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Home » 8. Schools, Groups, and Personalities » Personalities
Watarai Ieyuki
(1256-1356)
A scholar of Ise Shintō during the Nanbokuchō period (ca. 1336-1392). Born as the first son of the Outer Shrine (Gekū) Suppliant Priest (negi) Muramatsu Ariyuki, Watarai began his career as a negi in 1306 and at the age of eighty-six reached the position of First Negi of the Outer Shrine, with the Junior Third court rank. He was most erudite in matters of Shinto in general, and the Grand Shrines of Ise (Ise Jingū) in particular. His main works include Shintō kan'yō (Essence of Shinto, 1 fascicle), Ruiju jingi hongen (Rubricated Sources on the Origins of the Kami, 15 fascicles), Jingi hishō (Extract of Secrets about the Kami, 1 fascicle), and Korenshō (Collection of the Offering Vessel, 5 fascicles).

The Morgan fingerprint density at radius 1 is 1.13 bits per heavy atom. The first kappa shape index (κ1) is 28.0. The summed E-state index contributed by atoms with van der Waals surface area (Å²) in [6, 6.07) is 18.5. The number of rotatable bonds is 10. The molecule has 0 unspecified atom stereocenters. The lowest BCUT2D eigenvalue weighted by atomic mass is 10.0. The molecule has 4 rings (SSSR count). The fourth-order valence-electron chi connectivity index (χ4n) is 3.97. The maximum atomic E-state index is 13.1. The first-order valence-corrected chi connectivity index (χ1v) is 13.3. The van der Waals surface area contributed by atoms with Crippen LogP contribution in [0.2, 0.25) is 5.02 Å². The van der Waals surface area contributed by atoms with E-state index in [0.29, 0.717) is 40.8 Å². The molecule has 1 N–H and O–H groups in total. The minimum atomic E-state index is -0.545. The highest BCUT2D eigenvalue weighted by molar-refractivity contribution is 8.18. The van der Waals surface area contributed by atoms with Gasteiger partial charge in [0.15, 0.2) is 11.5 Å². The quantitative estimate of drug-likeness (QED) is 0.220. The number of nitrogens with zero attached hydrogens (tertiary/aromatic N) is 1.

Compiled in 1320, Ruiju jingi hongen is a wide-ranging collection of assorted sources on the kami covering some fifteen chapters, while Shintō kan'yō offers a simplified and abbreviated interpretation of the ultimate essence or teachings (ōgi) of the former work's contents. Watarai's work stresses a practice-oriented philosophy of purification aiming at "sincerity" and "purity."
He was also actively involved in the movement supporting the Southern Court in Yoshino. In 1336, he welcomed Kitabatake Chikafusa and his son Akinobu to Ise and offered his support to the cause of the Southern Court, and in the process exerted a profound influence on Kitabatake's thought. In alliance with Kusunoki Masatsura from Kawachi Province, Watarai was involved in series of battles against forces from Shima and Owari during 1347-48. The date of his death is uncertain, but he remained active at least until 1356, and lived to be over one hundred years of age.

—Nakanishi Masayuki
"Establishment of a National Learning Institute for the Dissemination of Research on Shinto and Japanese Culture"
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